Breasts with American College of Radiology (ACR) A (predominantly fatty breast) or ACR B (scattered glandular tissue) detected with digital mammography were excluded.

Limitations of the ABUS in the study

  • Exclusion of axillary regions from the field of view.

  • The absence of tools to assess vascularity and tissue elasticity.

  • Artifacts that occur during data acquisition remain an issue that can cause false positive results or can obscure actual findings. The area where the most significant artifact usually occurs is in the subareolar region.

Methods

All of the cases (n = 59) were subjected to both digital mammography and automated breast ultrasound, as well as routine handheld ultrasound. They were asked to expose the upper part of the body. No other special preparations were needed.

  1. a)

    Digital mammography examination protocol design

A craniocaudal (CC) and a medio-lateral oblique (MLO) views were obtained with the patient in a standing position. Breast compression was applied. Images were acquired with a mammography system Senographe Essential, GE Healthcare fullfield digital mammography machine. Senographe Essential has dual anode (rhodium molybdenum) with CsI digital detector.

  1. b)

    Automated breast examination protocol design

All participants underwent ABUS examination. All ABUS exams were done with an ABUS system (Invenia TM ABUS, Automated Breast Ultrasound System, GE Healthcare, Sunnyvale, CA, USA) with high frequency probe. The transducer length is 15.3 cm, with 6-15 MHz frequency. The gray scale levels were 256 with frame rate 10 frames/second. The examination was performed in the supine position.

A cushion placed under the shoulder that helped to spread out the breast tissue evenly, with the nipple pointing to the ceiling. A hypoallergenic lotion placed evenly on the breast with an additional amount on the area of the nipple.

A disposal membrane was used to aid an acoustic coupling and one of the three levels of compression was applied to spread out the breast evenly with respect to image quality and patient comfort. The ABUS scan was continuous and automated. During the acquisition, women were asked not to move and to breathe smoothly.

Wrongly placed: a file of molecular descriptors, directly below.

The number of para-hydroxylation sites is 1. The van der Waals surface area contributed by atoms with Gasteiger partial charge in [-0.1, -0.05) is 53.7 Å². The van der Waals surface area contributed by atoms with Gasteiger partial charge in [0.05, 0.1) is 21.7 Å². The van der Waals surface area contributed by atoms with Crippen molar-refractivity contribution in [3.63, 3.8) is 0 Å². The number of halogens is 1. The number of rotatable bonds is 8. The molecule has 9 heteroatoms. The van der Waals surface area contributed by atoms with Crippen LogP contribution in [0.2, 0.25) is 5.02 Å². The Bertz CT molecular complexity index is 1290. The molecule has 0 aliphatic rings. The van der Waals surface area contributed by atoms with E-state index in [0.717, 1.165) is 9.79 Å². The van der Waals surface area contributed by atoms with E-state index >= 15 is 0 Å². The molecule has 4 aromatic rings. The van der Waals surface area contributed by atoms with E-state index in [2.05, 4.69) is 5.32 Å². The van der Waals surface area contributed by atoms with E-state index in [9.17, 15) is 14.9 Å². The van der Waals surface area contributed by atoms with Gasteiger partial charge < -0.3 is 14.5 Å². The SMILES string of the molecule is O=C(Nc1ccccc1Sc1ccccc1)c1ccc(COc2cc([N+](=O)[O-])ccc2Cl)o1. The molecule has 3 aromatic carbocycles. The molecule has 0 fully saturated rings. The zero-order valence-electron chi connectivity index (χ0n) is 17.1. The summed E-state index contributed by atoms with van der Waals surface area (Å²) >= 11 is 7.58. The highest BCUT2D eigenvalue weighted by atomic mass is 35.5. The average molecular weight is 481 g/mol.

Volume acquisitions were obtained in the axial plane starting from the inferior part of the breast with coronal and sagittal reconstruction.

Image data automatically acquired a 15.4 cm × 17.0 cm volume from the skin to the chest wall up to 5 cm deep with 0.2 mm thickness of each slice. For each breast, three volumes were obtained: the central (anteroposterior) volume with the nipple in the center of the footprint, the lateral volume that included the upper outer part of the breast tissue with the nipple located in the inferior-medial corner, and the medial volume that included the inner and inferior part of the breast tissue. A nipple marker was placed in every examination for the accurate co-ordinance. For optimal image quality, a selection between three breast sizes was made. In women with larger breasts additional views were taken to avoid tissue exclusion.

  1. c)

    Handheld ultrasound images (HHUS)

The gel was applied to the breasts and ultrasound examination was done using radial and antiradial techniques with axilla, with probe frequency 18-5 MHz.

Image analysis

The digital mammography and automated ultrasound data were evaluated by two experienced radiologists in consensus; both observers were unaware of the pathological data of each patient.

Digital mammography images

Assessment of breast composition, mass characterization (shape, margin density), asymmetry, calcification, mass number, location, axillary lymphadenopathy, extension, skin thickening, retraction and architectural distortion, and BIRADS classification was done.

Automated ultrasound images and handheld ultrasound images

Assessment of mass characterization (shape, margin orientation, echopattern, posterior feature, calcification), mass number, location, axillary lymphadenopathy, skin thickening, retraction, and BIRADS classification were done. Additionally, for ABUS, we assessed lesions’ character in coronal view.